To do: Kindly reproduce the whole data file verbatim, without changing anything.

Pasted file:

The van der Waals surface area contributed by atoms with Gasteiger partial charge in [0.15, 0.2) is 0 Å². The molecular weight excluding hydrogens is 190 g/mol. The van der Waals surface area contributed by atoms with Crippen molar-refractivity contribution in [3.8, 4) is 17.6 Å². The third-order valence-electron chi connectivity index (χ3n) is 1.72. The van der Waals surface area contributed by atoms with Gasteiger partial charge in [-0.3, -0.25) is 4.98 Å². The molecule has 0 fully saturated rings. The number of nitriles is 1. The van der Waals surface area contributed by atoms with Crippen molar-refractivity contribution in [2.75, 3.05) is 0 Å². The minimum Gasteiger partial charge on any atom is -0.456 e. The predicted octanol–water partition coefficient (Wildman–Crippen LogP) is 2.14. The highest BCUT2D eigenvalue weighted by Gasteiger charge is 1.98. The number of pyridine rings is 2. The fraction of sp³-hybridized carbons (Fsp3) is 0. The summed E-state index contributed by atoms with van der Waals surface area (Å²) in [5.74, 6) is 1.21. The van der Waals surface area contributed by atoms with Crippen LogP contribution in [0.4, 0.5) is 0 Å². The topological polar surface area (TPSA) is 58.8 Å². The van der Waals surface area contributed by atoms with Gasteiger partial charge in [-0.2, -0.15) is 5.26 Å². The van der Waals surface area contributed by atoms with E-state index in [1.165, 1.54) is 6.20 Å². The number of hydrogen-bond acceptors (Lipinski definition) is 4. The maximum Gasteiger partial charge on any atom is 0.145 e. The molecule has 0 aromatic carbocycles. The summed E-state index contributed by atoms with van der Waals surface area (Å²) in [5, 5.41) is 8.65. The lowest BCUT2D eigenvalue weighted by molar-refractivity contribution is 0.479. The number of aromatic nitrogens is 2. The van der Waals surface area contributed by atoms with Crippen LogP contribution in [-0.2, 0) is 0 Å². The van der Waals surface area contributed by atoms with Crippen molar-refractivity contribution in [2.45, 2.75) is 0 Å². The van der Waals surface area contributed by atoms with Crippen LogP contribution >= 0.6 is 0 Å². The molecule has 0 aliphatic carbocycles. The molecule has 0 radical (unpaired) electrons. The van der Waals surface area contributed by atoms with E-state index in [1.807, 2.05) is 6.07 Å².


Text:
The van der Waals surface area contributed by atoms with Gasteiger partial charge in [0.15, 0.2) is 0 Å². The molecular weight excluding hydrogens is 190 g/mol. The van der Waals surface area contributed by atoms with Crippen molar-refractivity contribution in [3.8, 4) is 17.6 Å². The third-order valence-electron chi connectivity index (χ3n) is 1.72. The van der Waals surface area contributed by atoms with Gasteiger partial charge in [-0.3, -0.25) is 4.98 Å². The molecule has 0 fully saturated rings. The number of nitriles is 1. The van der Waals surface area contributed by atoms with Crippen molar-refractivity contribution in [2.75, 3.05) is 0 Å². The minimum Gasteiger partial charge on any atom is -0.456 e. The predicted octanol–water partition coefficient (Wildman–Crippen LogP) is 2.14. The highest BCUT2D eigenvalue weighted by Gasteiger charge is 1.98. The number of pyridine rings is 2. The fraction of sp³-hybridized carbons (Fsp3) is 0. The summed E-state index contributed by atoms with van der Waals surface area (Å²) in [5.74, 6) is 1.21. The van der Waals surface area contributed by atoms with Crippen LogP contribution in [0.4, 0.5) is 0 Å². The topological polar surface area (TPSA) is 58.8 Å². The van der Waals surface area contributed by atoms with Gasteiger partial charge in [-0.2, -0.15) is 5.26 Å². The van der Waals surface area contributed by atoms with E-state index in [1.165, 1.54) is 6.20 Å². The number of hydrogen-bond acceptors (Lipinski definition) is 4. The maximum Gasteiger partial charge on any atom is 0.145 e. The molecule has 0 aromatic carbocycles. The summed E-state index contributed by atoms with van der Waals surface area (Å²) in [5, 5.41) is 8.65. The lowest BCUT2D eigenvalue weighted by molar-refractivity contribution is 0.479. The number of aromatic nitrogens is 2. The van der Waals surface area contributed by atoms with Crippen LogP contribution in [-0.2, 0) is 0 Å². The van der Waals surface area contributed by atoms with Crippen molar-refractivity contribution in [2.45, 2.75) is 0 Å². The van der Waals surface area contributed by atoms with Crippen LogP contribution >= 0.6 is 0 Å². The molecule has 0 aliphatic carbocycles. The molecule has 0 radical (unpaired) electrons. The van der Waals surface area contributed by atoms with E-state index in [1.807, 2.05) is 6.07 Å².